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Alaska News

911 upgrades will track caller location, provide call-back numbers for dispatchers

Upcoming changes to the statewide 911 system are expected to drastically improve the ability of dispatchers to locate 911 callers in rural Alaska by recording cellphone call locations, according to the Department of Public Safety.

When 911 callers in rural areas use their cellphones to call for help, the state’s current system isn’t able to tell where the caller is located. Public Safety Deputy Commissioner Leon Morgan said this is worrisome because callers don’t always know exactly where they are located, especially if they are hunting or off the road system.

“Right now, the first thing out of their mouth pretty much has to be where they’re located,” he said.

Because of the way emergency calls are routed, call-back numbers are not automatically available. If calls drop, dispatchers have no way to call the number back to send help. More than 80% of 911 calls are made from cellphones, he said.

The updates will “make services consistent throughout the state,” Morgan said. The technology has been around for decades, and Morgan said some municipalities and villages are already using it.

Most states in the Lower 48 already track cellphone caller location at 911 centers, but Morgan said Alaska has been lagging behind.

There is an “expectation of service” from cellphone users when they call 911, Morgan said, regardless of their location. Cellphone service throughout the state has improved significantly in recent years, he said.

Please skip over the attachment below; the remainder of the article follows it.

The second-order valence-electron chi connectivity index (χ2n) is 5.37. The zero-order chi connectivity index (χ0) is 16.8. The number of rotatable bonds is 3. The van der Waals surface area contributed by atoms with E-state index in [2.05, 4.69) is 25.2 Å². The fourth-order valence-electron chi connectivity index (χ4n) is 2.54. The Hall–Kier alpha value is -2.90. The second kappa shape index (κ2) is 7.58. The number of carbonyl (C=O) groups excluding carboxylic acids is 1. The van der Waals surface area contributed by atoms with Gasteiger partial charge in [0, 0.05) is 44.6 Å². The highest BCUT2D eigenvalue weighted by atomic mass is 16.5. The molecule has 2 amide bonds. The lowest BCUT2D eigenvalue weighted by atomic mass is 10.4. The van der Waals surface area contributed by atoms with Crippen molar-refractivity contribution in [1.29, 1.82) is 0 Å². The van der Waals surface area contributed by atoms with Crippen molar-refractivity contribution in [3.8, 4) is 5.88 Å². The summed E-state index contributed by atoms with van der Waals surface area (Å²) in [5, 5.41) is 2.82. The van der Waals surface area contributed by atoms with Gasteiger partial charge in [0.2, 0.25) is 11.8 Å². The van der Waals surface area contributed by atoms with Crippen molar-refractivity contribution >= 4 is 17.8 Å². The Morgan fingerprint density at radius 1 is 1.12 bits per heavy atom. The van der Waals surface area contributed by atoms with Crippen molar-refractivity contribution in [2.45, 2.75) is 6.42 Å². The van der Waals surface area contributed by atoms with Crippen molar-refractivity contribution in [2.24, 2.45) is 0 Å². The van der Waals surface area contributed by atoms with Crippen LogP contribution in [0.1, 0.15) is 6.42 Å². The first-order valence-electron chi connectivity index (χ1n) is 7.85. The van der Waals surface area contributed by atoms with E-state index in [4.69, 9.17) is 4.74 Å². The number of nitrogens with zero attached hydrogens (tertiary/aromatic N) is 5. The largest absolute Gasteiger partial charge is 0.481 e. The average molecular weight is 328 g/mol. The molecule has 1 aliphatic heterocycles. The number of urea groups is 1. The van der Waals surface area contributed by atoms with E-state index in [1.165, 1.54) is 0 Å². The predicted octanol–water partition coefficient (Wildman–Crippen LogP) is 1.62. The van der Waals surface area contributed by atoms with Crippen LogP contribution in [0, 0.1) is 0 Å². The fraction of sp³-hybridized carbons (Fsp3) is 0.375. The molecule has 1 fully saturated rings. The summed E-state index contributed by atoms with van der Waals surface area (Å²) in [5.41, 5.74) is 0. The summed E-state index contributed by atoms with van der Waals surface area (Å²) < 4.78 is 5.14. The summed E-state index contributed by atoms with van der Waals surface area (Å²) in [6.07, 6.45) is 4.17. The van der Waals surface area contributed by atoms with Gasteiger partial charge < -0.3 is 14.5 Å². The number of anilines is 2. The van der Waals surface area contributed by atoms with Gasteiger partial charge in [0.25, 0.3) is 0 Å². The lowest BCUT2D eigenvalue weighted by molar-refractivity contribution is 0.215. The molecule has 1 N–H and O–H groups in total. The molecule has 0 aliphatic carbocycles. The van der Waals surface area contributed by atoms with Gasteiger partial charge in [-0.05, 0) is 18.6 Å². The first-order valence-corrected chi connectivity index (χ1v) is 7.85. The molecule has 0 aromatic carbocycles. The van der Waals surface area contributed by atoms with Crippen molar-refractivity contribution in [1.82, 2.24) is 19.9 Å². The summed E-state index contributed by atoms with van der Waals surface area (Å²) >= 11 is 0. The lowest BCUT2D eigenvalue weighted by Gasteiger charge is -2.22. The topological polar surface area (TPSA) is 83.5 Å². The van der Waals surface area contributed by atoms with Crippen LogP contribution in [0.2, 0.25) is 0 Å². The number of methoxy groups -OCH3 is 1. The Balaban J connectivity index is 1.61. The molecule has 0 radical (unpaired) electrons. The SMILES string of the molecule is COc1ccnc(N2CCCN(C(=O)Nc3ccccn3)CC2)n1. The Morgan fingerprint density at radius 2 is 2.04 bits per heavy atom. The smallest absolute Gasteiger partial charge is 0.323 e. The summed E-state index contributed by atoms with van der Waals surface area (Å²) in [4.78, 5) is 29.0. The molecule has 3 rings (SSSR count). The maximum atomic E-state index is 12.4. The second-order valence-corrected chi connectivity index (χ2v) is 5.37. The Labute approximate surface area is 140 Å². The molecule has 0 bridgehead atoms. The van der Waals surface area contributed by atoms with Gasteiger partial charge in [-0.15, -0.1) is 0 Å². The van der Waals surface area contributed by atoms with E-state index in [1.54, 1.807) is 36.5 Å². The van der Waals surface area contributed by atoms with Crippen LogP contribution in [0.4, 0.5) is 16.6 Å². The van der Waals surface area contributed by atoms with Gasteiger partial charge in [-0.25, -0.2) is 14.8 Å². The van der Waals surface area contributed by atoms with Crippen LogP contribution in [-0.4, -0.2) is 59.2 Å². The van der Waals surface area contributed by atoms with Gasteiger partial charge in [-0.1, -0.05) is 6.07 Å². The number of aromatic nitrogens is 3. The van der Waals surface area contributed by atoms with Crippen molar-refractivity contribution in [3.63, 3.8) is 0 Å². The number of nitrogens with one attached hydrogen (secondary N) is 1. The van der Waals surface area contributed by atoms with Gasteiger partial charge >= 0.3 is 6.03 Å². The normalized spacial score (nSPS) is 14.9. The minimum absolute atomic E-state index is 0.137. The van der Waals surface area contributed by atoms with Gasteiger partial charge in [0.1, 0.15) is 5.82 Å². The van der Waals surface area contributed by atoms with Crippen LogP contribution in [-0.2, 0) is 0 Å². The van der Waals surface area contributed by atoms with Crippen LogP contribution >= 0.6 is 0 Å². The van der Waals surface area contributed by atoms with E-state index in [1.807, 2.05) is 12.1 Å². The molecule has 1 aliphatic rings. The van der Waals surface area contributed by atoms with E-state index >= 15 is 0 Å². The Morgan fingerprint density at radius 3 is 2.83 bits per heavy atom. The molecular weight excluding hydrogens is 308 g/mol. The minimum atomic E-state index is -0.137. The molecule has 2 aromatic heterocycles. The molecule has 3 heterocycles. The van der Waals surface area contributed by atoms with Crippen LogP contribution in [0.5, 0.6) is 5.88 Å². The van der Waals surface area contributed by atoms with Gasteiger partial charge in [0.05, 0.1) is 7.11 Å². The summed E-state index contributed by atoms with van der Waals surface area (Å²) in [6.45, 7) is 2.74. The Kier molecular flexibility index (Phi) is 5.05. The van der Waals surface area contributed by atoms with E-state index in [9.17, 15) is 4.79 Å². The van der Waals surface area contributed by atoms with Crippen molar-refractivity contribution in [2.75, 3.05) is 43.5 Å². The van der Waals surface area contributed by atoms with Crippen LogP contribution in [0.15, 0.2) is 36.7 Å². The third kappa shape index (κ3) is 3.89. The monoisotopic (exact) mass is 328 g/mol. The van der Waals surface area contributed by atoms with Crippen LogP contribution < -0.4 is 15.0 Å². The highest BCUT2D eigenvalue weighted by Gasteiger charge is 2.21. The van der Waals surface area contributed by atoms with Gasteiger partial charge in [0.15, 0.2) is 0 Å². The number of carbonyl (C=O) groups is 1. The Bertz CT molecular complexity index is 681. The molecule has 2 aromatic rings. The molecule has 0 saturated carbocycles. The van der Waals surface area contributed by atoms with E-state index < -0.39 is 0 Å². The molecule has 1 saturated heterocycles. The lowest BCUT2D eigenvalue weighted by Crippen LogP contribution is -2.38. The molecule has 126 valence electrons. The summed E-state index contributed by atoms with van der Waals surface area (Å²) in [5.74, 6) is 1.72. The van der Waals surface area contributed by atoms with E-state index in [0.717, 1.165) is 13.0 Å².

The state is required to give wireless carriers six months to make any necessary updates to their technology before the services begin. The state, however, is allowing carriers extra time before making a formal request next year so that the changes can be made during regularly scheduled maintenance.

During the next 18 months, the state will also consolidate emergency communications services into two locations. A communications center in Anchorage will be built to complement an existing location in Fairbanks.

The stations will be able to dispatch calls statewide but will not replace local public safety answering points in municipalities or villages, Morgan said. The services will impact about 20% of the state’s population that is spread across 80% of its geography, he said.

Right now, rural callers are often rerouted several times before they are connected to an emergency communications center that can dispatch troopers. The new system will eliminate the rerouting, Morgan said.

“It’s important to provide these services to all Alaskans,” he said. “We have areas in our state that are devoid of these services and I think it is a critical aspect of public safety.”